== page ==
Over the years, I have seen a wide variety of mistakes, some of which were very costly to business owners. The IRS and state tax code and regulations are very complex and many modifications are made each year. The complexity and frequent changes in tax code creates big challenges for business owners if they don’t have a tax expert advising them. Over the years, I have come across many mistakes that create problems for small business owners. Here are the three which seem to come up most often.

Inadequate Record Keeping

Good record keeping is key to being able to identify and justify tax deductions. The small business must be able to provide detailed information about many important deductions, or their deduction may be disallowed. For example, you should keep receipts for cash purchases so that you can identify and prove the deductions, as well as showing the sales tax you paid for Use Tax calculations. The California Board of Equalization has recently stepped up the reporting requirements for Use Tax for many businesses, and has been sending letters to business owners to gain compliance. Another example is that businesses are required to be able to provide information about deducted meals, including who was taken to lunch or dinner and where the meal took place, along with the cost and the purpose of the meal

Not Keeping Each Year Separate For Tax Purposes

The income taxing authorities work on a strict one year basis. It is possible for small business corporations to set up a fiscal year that is different than the calendar year. But this must be applied for, and then all records must be properly allocated to the correct year. Most tax returns are filed on a “cash” basis, which means the income is recognized for when the money arrives not when is it owed as far as tax purposes are concerned. Likewise, deductions are based on when the bills are paid, not when they are due.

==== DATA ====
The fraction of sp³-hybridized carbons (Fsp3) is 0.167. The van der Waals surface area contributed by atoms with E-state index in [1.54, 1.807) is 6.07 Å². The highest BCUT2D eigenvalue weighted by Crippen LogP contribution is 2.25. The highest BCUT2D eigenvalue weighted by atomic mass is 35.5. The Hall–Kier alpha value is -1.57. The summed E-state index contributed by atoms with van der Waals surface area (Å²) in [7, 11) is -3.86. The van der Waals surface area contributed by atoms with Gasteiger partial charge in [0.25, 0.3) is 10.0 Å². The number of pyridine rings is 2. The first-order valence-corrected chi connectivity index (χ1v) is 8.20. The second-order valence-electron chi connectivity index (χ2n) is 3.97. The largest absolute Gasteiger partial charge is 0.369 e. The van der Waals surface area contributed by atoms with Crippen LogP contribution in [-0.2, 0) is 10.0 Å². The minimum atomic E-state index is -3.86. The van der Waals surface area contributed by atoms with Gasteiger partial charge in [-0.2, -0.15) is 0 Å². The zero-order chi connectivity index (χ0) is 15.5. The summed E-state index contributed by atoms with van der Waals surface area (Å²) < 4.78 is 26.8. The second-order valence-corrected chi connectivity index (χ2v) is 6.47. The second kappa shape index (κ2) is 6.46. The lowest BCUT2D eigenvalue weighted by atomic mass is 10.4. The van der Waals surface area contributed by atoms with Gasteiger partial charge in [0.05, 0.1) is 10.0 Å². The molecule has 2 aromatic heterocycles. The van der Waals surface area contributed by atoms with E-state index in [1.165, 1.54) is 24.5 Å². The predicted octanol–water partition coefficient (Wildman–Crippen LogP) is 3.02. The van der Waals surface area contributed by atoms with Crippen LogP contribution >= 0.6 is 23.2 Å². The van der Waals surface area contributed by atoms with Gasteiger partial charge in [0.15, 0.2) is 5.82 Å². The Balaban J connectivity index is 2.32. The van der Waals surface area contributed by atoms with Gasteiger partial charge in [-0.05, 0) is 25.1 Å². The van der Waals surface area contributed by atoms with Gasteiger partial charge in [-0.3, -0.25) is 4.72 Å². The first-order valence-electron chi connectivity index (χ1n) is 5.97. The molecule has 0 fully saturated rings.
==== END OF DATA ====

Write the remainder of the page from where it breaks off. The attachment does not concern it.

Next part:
Not Planning Ahead For Taxes

Many small businesses do not think very much about taxes until the year is over and they need to file the tax returns. This is a very costly mistake because when the year is over, it is too late to get additional deductions. When doing tax returns for my clients, I always discuss with them what the tax reduction opportunities are for the coming year. I also meet with my clients three or four months before the end of the year so that we can review the business results and decide if any actions should be taken right away to improve the tax picture for the year.

Stay tuned to to this bi-weekly feature – I will be answering other questions I hear often, such as:

  • What is this “Use Tax” all about?
  • What deductions should businesses look into for their 2009 taxes?
  • What actions can a business take to reduce their taxes for 2010?
  • What should businesses do to make tax preparation easier for 2010?

Irene Meyer-Lopez
President, Meyer-Lopez CPA